10 Ways You Can Get More Out of Your Notebook in the Bad Economy

This is a guest blog post by J JSchoch, VP of Marketing at iolo technologies,  maker of System Mechanic. Most of the tips he wrote about below can be dealt with manually, but this suite of software can take care of most of them automatically.

As daily reports confirm, we’re now officially in a recession. Consumer spending is down for the first time since 1991. Whether you’re one of the many people that want (or need) to continue using their old notebook or you just managed to buy that dreamt-of newest model, the good news is you can follow these 10 easy steps to make your notebook – old or new – go a long way in the bad economy.

One of the most frequent reasons people cite as justification for a new notebook purchase is that their old one has just gotten too slow.  However, contrary to what many of us believe, computer electronics do not actually slow down as they get older. So, why is it that your snappy new notebook seems to suffer from ongoing performance degradation over time? The truth is that 98 percent of all slowdowns and other problems are caused by faulty settings, clutter, and fragmentation that result from everyday PC use.

The tips below can help keep your notebook performing like the day you bought it. They will also help you save on energy, support and recycling costs – perhaps enabling you to take advantage of some of this season’s unexpected travel specials and finally go on that Caribbean vacation.

1)   Defragment the hard drive

As you create, delete, and download files, your computer cannot store data as one unit and instead will split it up and store pieces in various drive locations. A fragmented hard drive has a large amount of such scattered data and can significantly slow PC performance. Files take longer to open and programs take longer to start. Defragment the drive and you’ll accomplish these common tasks faster without buying a bigger drive.

2)  Clean up clutter.

Over time, your hard drive accumulates many unnecessary files – old download files, internet cache, etc. Clean it up and you can recover several gigabytes worth of hard drive space without spending time and money needlessly searching for a larger replacement drive.

3)    Remove unnecessary Windows startup programs

Many software programs will load unnecessary portions of themselves during startup eating up both memory and processor power.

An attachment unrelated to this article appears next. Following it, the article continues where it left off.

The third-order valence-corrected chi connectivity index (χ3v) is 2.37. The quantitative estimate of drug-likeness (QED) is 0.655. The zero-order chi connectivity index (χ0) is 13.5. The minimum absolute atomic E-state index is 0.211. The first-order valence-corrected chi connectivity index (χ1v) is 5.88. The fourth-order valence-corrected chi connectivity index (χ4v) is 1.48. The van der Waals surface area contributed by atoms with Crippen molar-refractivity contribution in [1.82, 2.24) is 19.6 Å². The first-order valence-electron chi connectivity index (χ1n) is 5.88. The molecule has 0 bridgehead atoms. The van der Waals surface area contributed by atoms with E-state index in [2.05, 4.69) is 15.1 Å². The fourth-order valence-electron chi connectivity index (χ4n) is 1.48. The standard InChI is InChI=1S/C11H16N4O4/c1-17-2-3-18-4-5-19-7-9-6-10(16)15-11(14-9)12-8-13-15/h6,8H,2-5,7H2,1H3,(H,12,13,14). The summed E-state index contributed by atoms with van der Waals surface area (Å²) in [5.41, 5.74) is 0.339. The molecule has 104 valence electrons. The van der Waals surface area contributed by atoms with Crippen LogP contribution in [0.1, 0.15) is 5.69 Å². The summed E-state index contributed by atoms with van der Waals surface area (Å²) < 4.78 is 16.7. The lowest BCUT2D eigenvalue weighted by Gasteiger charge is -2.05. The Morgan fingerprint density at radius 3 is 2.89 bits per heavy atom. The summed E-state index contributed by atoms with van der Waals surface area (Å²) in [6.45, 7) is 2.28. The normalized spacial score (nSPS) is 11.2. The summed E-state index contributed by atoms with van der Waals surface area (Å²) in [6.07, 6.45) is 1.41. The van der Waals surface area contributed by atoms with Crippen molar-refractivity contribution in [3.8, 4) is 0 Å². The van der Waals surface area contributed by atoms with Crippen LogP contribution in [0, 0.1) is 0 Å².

4)    Defragment the memory

Memory fragmentation occurs over time as memory is allocated and released by programs. When memory becomes highly fragmented and Windows runs out of free memory, programs do not have enough memory to function properly. Programs may not open or may run slower and frequently crash. Defragment your RAM and you’ll gain extra memory without buying it.

5)    Clean, compact and defragment the registry

Inaccurate registry references frequently cause computer crashes and lock-ups, while a scattered and bloated registry wastes system memory and slows down Windows processing. With a cleaned-up and defragmented registry, programs will load faster and you’ll be able to run more items at the same time, without the extra RAM.

6)    Turn off the screensaver

Research reveals that 53 percent of computer users never turn off their PC or turn it off only before they call it a day, often assuming that having the screensaver on conserves energy. Unfortunately, they couldn’t be more mistaken – the screensaver consumes almost as much energy as a fully functioning PC and to make matters worse, actually keeps your notebook from properly going to sleep. The Environmental Protection Agency’s Energy Star program touts figures estimating that people can save $25 to $75 in energy costs a year by merely turning off their screensaver.

How to: Go to Control Panel / Display / Screensaver and turn off the screensaver. Adjust the sleep settings under Control Panel / Power Options. Better yet, simply turn off your notebook when not in use.

7)    Monitor the devices around your notebook

The various peripherals that are plugged directly into your notebook use extra energy and deplete the battery. Wireless mice and keyboards are expensive and require regular purchases of new batteries. Unplug peripherals when not in use and opt for wired mice and keyboards instead of wireless ones.

8)  Tune up your notebook

A tuned up PC uses less energy by allocating its resources more effectively. Keep drives clutter-free, ensure unnecessary programs aren’t lodging themselves in memory at startup, defragment the memory and registry, and employ the energy-savings tips from above and you’ll be able to run programs faster and accomplish more. You’ll find that your notebook uses less power to conduct common tasks and your battery lasts longer.

9) Avoid Service Visits

Perform comprehensive regular tune-up and maintenance and save money on expensive support calls and Service Center visits. Service center visits and tech support calls can often be costly, time consuming and stressful and are particularly inconvenient when you’re on the go. The good news is most of them can be avoided because the majority of Windows problems can be easily fixed by a software tune-up.

10)  Don’t Throw it Out

Tune up your notebook instead of throwing it out and you’ll save on recycling costs too. You wouldn’t throw out your car if it started running a little slower? Don’t throw out your notebook either. Disposing of your notebook in an environmentally responsible way can be expensive. Even when you think you’ve recycled it, your old notebook might end up being sold to third world countries, where underpaid employees will be exposed to hazardous substances in search for the precious metals contained in its parts. Limit the pollution, waste and your expenses by regularly tuning up your notebook and thus extending its life.

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